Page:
Fed’s assets spike to high heaven to bail out the imploded Everything Bubble it had worked so hard to inflate over the past decade. By Wolf Richter for WOLF STREET: Total assets on the Fed’s weekly balance sheet, released this afternoon, spiked by 6 billion in one week, to .25 trillion. This doesn’t even include yet the bulk of the mortgage-backed securities (MBS) the Fed bought over the past two weeks because the Fed books them when its trades settle, and MBS trades take a while to settle. So they will show up later. Over the past two weeks, total assets have ballooned by 2 billion – again not including the bulk of the MBS it bought during that time, which will be booked when they settle. Money creation at its finest: If the Fed had sent that 2 billion it created over
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Fed’s assets spike to high heaven to bail out the imploded Everything Bubble it had worked so hard to inflate over the past decade.
By Wolf Richter for WOLF STREET:
Total assets on the Fed’s weekly balance sheet, released this afternoon, spiked by $586 billion in one week, to $5.25 trillion. This doesn’t even include yet the bulk of the mortgage-backed securities (MBS) the Fed bought over the past two weeks because the Fed books them when its trades settle, and MBS trades take a while to settle. So they will show up later.
Over the past two weeks, total assets have ballooned by $942 billion – again not including the bulk of the MBS it bought during that time, which will be booked when they settle. Money creation at its finest:
If the Fed had sent that $942 billion it created over the past two weeks to the 130 million households in the US, each household would have received $7,250. But that didn’t happen. That was helicopter money for Wall Street.
Since mid-September when the Fed started bailing out the repo market that had blown out, total assets on the Fed’s balance sheet soared by $1.41 trillion. If the Fed had sent that $1.41 trillion to the 130 million households in the US, each household would have received $10,840. But that didn’t happen either. It was helicopter money for Wall Street.
Total assets on the Fed’s balance sheet are composed mostly of:
- Treasury securities, which include Treasury notes and bonds, short-term Treasury bills (T-bills), Treasury Inflation-Protected Security (TIPS), Floating-Rate Notes (FRN)
- Mortgage-backed securities (MBS)
- Repurchase agreements (repos), both overnight repos and term repos.
- A newly active line item, “Loans.”
Treasury securities spike, but T-bills flatten
Over the past week, the Fed added $338 billion to its Treasury securities, buying all types and maturities. Since the repo market blowout in mid-September, the Fed has added $877 billion in Treasuries. The total balance spiked to $2.98 trillion:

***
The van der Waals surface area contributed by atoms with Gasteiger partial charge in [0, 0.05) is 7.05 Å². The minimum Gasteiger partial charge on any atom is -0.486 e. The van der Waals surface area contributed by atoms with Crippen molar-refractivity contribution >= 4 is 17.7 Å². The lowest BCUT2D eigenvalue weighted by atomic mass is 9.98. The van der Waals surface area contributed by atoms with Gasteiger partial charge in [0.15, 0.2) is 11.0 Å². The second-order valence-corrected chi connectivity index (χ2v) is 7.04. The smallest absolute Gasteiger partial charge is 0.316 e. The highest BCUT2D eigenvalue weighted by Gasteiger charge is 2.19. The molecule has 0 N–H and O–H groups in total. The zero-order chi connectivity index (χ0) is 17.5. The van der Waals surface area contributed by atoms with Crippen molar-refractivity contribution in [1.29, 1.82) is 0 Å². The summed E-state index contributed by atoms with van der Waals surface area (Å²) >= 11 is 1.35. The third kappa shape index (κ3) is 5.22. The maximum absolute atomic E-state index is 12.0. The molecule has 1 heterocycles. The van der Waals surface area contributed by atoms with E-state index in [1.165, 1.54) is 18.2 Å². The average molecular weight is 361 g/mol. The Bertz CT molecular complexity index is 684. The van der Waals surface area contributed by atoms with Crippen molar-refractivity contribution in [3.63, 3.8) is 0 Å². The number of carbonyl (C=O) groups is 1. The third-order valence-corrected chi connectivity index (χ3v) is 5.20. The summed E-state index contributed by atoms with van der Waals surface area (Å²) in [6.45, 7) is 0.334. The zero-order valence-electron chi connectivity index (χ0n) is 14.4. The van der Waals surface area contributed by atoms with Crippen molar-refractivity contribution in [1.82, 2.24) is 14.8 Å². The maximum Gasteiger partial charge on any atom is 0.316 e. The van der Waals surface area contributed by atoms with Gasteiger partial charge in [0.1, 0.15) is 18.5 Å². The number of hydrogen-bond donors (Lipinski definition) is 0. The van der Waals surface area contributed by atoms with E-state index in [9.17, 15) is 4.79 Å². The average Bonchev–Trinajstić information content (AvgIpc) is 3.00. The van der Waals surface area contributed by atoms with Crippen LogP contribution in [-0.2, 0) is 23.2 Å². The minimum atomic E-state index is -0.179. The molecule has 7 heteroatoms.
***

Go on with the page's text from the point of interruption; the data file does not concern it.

The Fed is now purchasing Treasury securities of all kinds, and of all maturities. But within that group, T-bill balances have remained nearly flat over the past two weeks, after soaring at a rate of about $60 billion a month since the repo market blowout. In other words, the Fed is only replacing maturing T-bills with new T-bills and is now adding nearly exclusively longer maturities.
MBS are not yet fully reflected.
After reducing its balance of MBS by about $20 billion a month, every month all last year and into this year, the Fed announced that it would again pile into MBS, buying hand-over-fist to bail out the MBS market – both residential and commercial MBS – that has been imploding.
But it doesn’t show yet to the full extent. It takes a while for MBS transactions to settle. Since the Fed puts its new MBS on the balance sheet when the transaction settles, the purchases since this has restarted are barely starting to show up. Last week, the MBS balance fell to the lowest level since October 2013. On the balance sheet this week, MBS rose by $18 billion to $1.38 trillion, a barely visible uptick:
The Fed is now offering overnight repos and term repos of combined over $1 trillion a day. In other words, nearly unlimited cash for the repo market. But there are few takers, and most of the repos are now by far undersubscribed. This has caused the repos on its balance sheet to tumble by $90 billion from the prior week, to $352 billion:
The newly hot bailout “Loans.”
During Financial Crisis 1, the Fed’s asset account “Loans” contained large balances. Those loans were eventually paid back to the Fed and the balances then dropped close to zero and remained there through two weeks ago. But last week, this account jumped from zero to $28 billion. And this week, it jumped to $109 billion. These are the amounts the Fed has lent out as part of its new bailout liquidity programs and direct lending programs. It even provides some details:
- Primary credit: $50.8 billion
- Primary Dealer Credit Facility: $27.7 billion
- Money Market Mutual Fund Liquidity Facility: $30.6 billion
This chart is on the same scale as the repo chart, with plenty of room for these loans to expand, as I expect they will since these programs just kicked off:
The Fed has become a full-bore record-breaking global market manipulator with its printing press to keep the Everything Bubble it had created over the past decade from imploding, or imploding further, or whatever. And it’s all helicopter money for Wall Street.
The new unemployment claims are out. No one has ever seen anything like this. Read… A Word About the Horrid Spike in Unemployment Claims and Why it’s Even More Horrid Than it Appears
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